The Scotch Piper Inn
The Scotch Piper Inn is a cruck-framed thatched building, reputed to be the oldest inn in Lancashire, there having been earlier ale-houses on the same site. It has been variously named the Bagpipes, the Highland Piper and the Royal Oak, all signifying Stuart Royalist loyalty. Legend has it that a Jacobite soldier, returning north to Scotland, married the inn-keeper’s daughter. Cock-fighting took place here during the lordship of Francis Anderton, himself a Jacobite rebel, who was pardoned by the king on condition he retired to ‘a quiet country life’ in Lydiate in 1729.
Lydiate Station & the Cheshire Lines Footpath
The site of Lydiate Station is at Carr Lane. The station was on The Southport and Cheshire Lines Extension Railway, which ceased carrying passengers in 1952. The Cheshire Lines path is now a popular footpath and cycleway with wheel-chair access and an adjacent separate bridleway. The path forms part of the Trans-Pennine Trail, which is a national coast to coast route.
The name of this inn is a reference to the horses that drew the canal boats along the towpath. Between Lydiate Bridge and the Bells Lane swing bridge, there is a ‘winding-hole’, a widening of the canal where narrow boats can turn. The Walton family were landlords of The Running Horses for three generations and they also ran a coal business alongside. For many years, the coal was delivered by barge on the canal.
Lydiate Village Centre
The new modern Lydiate Village Centre opened in April 2010. The Centre houses the Parish Council Chamber, as well as offering facilities for all the activities required by a modern Village of Lydiate.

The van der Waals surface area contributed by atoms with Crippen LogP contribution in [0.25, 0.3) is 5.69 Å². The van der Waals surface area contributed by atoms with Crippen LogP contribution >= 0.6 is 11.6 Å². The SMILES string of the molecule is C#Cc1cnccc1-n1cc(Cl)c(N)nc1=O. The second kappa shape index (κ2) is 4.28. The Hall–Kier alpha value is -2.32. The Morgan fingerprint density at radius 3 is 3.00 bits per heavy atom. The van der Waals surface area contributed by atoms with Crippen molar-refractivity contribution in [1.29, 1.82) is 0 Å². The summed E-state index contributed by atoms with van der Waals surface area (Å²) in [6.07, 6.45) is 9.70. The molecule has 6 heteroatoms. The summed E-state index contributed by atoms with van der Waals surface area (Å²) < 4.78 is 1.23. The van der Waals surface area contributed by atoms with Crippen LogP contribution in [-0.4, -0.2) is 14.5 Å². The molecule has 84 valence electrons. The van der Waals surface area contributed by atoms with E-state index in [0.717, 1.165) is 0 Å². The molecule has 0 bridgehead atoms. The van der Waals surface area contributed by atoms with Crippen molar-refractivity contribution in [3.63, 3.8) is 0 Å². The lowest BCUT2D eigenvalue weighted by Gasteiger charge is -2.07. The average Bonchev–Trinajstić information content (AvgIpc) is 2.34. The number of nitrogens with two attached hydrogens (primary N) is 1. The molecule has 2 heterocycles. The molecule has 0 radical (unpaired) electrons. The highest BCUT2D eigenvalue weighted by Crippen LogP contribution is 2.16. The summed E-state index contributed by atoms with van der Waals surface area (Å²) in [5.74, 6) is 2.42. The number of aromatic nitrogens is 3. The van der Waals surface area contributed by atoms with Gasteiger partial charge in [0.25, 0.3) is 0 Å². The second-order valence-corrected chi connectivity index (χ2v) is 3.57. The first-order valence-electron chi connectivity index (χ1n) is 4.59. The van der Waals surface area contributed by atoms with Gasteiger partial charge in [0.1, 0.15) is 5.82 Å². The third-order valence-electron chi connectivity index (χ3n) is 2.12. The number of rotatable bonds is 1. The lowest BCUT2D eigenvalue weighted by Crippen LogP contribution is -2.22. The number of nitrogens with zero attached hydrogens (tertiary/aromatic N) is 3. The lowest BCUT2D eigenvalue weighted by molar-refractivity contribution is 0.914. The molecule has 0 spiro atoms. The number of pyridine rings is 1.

On this site, before the Village Centre, stood the ‘Old Youth Club’. The Youth Club had been the idea of local residents, and served the Village Youth, and others, for many years.
The Liverpool-Preston Trust Turnpike Road came to Lydiate in 1771, the same year as the Leeds-Liverpool canal. The toll bars, denoting the toll section of the road, were at the Hare and Hounds in Maghull and beside Highway Farm, Lydiate. There were several wind and water mills in Lydiate. The windmill in Liverpool Road survives as a private residence after being restored in 1966.
The Weld Blundell Arms
The Weld Blundell Arms is opposite the Village Green, it takes its name from Thomas Weld, who, on inheriting the Lydiate estates from a distant Blundell relation, took the name of Weld Blundell. The Weld Blundell is sometimes called the New Lolly to distinguish it from the Scotch Piper, the Old Lolly. These are probably references to the four lords of the manor called Laurence Ireland, as Lolly is a well-known diminutive of Laurence.
PUBLIC TRANSPORT INFORMATION:
Information about local transport options can be found on the Merseytravel website
There are four buses that serve the Lydiate area:
The nearest train station is at Maghull, which is on the Northern Line route from Liverpool to Ormskirk and which is served by the 231 Circular bus route.